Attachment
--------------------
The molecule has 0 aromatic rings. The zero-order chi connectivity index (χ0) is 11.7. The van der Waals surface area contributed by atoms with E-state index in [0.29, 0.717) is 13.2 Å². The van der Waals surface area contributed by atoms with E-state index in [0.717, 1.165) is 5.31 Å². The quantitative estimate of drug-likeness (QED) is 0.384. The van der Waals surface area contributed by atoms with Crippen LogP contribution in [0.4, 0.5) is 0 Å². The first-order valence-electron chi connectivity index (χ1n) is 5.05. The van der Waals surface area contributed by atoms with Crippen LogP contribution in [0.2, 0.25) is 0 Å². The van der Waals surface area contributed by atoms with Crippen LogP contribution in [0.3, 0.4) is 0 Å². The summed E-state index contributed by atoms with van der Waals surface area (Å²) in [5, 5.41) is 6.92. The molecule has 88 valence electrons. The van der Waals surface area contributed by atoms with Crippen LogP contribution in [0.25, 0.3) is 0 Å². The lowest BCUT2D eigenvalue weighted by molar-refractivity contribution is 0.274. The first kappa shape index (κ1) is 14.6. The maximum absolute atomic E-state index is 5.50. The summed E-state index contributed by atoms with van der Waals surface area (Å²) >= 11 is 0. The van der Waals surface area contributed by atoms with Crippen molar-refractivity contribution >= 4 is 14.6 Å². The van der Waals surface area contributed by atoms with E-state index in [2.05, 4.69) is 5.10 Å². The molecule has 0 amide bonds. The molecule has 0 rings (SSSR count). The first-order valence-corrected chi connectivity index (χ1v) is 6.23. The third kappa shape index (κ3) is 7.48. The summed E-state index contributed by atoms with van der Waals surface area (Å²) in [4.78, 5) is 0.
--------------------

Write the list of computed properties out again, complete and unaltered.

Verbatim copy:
The molecule has 0 aromatic rings. The zero-order chi connectivity index (χ0) is 11.7. The van der Waals surface area contributed by atoms with E-state index in [0.29, 0.717) is 13.2 Å². The van der Waals surface area contributed by atoms with E-state index in [0.717, 1.165) is 5.31 Å². The quantitative estimate of drug-likeness (QED) is 0.384. The van der Waals surface area contributed by atoms with Crippen LogP contribution in [0.4, 0.5) is 0 Å². The first-order valence-electron chi connectivity index (χ1n) is 5.05. The van der Waals surface area contributed by atoms with Crippen LogP contribution in [0.2, 0.25) is 0 Å². The van der Waals surface area contributed by atoms with Crippen LogP contribution in [0.3, 0.4) is 0 Å². The summed E-state index contributed by atoms with van der Waals surface area (Å²) in [5, 5.41) is 6.92. The molecule has 88 valence electrons. The van der Waals surface area contributed by atoms with Crippen LogP contribution in [0.25, 0.3) is 0 Å². The lowest BCUT2D eigenvalue weighted by molar-refractivity contribution is 0.274. The first kappa shape index (κ1) is 14.6. The maximum absolute atomic E-state index is 5.50. The summed E-state index contributed by atoms with van der Waals surface area (Å²) >= 11 is 0. The van der Waals surface area contributed by atoms with Crippen molar-refractivity contribution >= 4 is 14.6 Å². The van der Waals surface area contributed by atoms with E-state index in [2.05, 4.69) is 5.10 Å². The molecule has 0 amide bonds. The molecule has 0 rings (SSSR count). The first-order valence-corrected chi connectivity index (χ1v) is 6.23. The third kappa shape index (κ3) is 7.48. The summed E-state index contributed by atoms with van der Waals surface area (Å²) in [4.78, 5) is 0.